White House press secretary Jay Carney reaffirmed Tuesday that President Obama has not changed his position on the release of Osama bin Laden's postmortem photographs. The question to Carney was based on an Atlantic Wire report from earlier today on disclosure laws that may force the administration to release some of the bin Laden images whether it wants to or not. Carney seemed confused by the question, as if the report suggested the White House had changed its position on releasing the photos (our report doesn't say that). Politico's Donovan Slack asks the question:
Q Thanks, Jay. I just want to ask about the photos of the raid on the Osama bin Laden compound. There have been reports that some of them may be released.
MR. CARNEY: Was that in the British media? (Laughter.)
Q No, that was actually in the Atlantic Wire -- thank you. The President had said previously that he does not favor the release of any of these photos. Couldn’t there be portions of the imagery that could or should be released without implicating national security?
MR. CARNEY: I honestly have not seen those reports. The President’s position on the release of images of Osama bin Laden, in particular, was very clearly stated at the time and has not changed. I would have to either refer you to the Defense Department on the broader question of other photos that may exist, and I can take that question as well.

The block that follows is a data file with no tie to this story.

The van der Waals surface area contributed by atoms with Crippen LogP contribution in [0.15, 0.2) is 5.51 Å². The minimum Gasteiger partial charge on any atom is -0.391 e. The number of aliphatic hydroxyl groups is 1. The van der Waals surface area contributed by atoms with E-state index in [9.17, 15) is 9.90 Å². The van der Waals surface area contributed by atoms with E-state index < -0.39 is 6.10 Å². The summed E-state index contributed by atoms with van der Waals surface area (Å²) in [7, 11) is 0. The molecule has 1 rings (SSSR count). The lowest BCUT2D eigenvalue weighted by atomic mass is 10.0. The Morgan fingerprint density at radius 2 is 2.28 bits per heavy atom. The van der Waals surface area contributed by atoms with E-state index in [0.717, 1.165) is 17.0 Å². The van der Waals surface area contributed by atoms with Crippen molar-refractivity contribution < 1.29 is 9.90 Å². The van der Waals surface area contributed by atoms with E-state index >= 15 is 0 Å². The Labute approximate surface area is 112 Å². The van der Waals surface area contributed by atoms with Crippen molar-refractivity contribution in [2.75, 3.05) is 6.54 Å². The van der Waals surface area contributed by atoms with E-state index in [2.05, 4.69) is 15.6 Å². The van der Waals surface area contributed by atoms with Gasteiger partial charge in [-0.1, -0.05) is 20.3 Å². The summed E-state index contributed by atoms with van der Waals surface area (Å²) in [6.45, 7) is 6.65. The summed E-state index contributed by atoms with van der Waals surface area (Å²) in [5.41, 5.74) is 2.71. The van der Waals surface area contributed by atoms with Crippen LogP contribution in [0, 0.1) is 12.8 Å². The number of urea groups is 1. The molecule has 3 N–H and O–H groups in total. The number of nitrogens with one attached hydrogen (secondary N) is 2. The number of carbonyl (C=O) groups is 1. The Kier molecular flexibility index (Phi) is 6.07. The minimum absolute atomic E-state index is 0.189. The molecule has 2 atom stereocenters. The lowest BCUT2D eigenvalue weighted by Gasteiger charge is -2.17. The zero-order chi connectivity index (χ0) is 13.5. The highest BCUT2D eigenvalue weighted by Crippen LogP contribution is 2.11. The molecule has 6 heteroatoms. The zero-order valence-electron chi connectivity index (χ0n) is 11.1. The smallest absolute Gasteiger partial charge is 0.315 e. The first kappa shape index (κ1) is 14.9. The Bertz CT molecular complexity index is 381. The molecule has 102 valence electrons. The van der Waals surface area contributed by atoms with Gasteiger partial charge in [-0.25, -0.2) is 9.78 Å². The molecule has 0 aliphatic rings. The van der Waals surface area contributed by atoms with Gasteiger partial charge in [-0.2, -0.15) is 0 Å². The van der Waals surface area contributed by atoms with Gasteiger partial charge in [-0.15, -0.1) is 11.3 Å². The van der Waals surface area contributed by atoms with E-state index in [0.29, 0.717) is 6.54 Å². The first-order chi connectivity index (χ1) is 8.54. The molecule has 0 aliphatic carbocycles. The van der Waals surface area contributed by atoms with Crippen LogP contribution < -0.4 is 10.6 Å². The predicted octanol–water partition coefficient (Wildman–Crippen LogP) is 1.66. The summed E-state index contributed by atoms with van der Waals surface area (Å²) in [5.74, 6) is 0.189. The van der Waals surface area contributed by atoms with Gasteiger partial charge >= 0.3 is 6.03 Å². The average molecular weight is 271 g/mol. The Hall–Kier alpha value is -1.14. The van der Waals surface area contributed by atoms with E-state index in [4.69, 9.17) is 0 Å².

Laying aside the association with British tabloids (nice one, Jay), Slack latched onto an important question: Aren't there portions of the bin Laden imagery that could be released without jeopardizing national security? In essence, this is what the Justice Department conceded in its court filing last week, according Dan Metcalfe, the former director of the Department of Justice's Office of Information and Privacy. "[The government] tellingly does not claim that even every such image of bin Laden, in and of itself, would cause the envisioned harm if disclosed." Metcalfe told The Atlantic Wire.
Some conservative bloggers, such as Townhall's Kate Hicks, have speculated that a forced disclosure of bin Laden's death photos is a calculated White House ploy to have the photos released in time for the 2012 presidential election.
It's important to note that Justice Department lawyers are arguing to keep all 52 records of Osama bin Laden's death concealed forever. The argument Metcalfe is making is that there's a hole in the Justice Department's legal argument that could result in it losing its case against Judicial Watch, the watchdog group suing for the release of the photos. Given that Metcalfe has experience defending more than 500 Freedom of Information Act and Privacy Act lawsuits for the U.S. government, that's an opinion that carries some weight.